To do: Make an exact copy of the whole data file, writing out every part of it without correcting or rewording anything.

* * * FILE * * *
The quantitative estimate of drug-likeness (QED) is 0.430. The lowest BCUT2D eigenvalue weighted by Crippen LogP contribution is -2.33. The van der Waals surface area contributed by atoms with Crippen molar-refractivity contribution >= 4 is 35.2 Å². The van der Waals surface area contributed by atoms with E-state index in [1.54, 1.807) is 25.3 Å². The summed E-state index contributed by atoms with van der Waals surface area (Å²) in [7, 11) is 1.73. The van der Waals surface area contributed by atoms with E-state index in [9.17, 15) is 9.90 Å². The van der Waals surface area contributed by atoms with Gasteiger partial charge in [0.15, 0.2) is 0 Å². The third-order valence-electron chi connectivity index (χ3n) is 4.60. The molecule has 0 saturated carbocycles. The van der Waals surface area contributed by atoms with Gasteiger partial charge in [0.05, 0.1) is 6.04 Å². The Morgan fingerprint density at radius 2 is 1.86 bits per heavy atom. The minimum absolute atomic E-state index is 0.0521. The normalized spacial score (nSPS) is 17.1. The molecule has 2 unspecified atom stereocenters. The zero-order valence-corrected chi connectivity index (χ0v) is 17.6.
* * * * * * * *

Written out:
The quantitative estimate of drug-likeness (QED) is 0.430. The lowest BCUT2D eigenvalue weighted by Crippen LogP contribution is -2.33. The van der Waals surface area contributed by atoms with Crippen molar-refractivity contribution >= 4 is 35.2 Å². The van der Waals surface area contributed by atoms with E-state index in [1.54, 1.807) is 25.3 Å². The summed E-state index contributed by atoms with van der Waals surface area (Å²) in [7, 11) is 1.73. The van der Waals surface area contributed by atoms with E-state index in [9.17, 15) is 9.90 Å². The van der Waals surface area contributed by atoms with Gasteiger partial charge in [0.15, 0.2) is 0 Å². The third-order valence-electron chi connectivity index (χ3n) is 4.60. The molecule has 0 saturated carbocycles. The van der Waals surface area contributed by atoms with Gasteiger partial charge in [0.05, 0.1) is 6.04 Å². The Morgan fingerprint density at radius 2 is 1.86 bits per heavy atom. The minimum absolute atomic E-state index is 0.0521. The normalized spacial score (nSPS) is 17.1. The molecule has 2 unspecified atom stereocenters. The zero-order valence-corrected chi connectivity index (χ0v) is 17.6.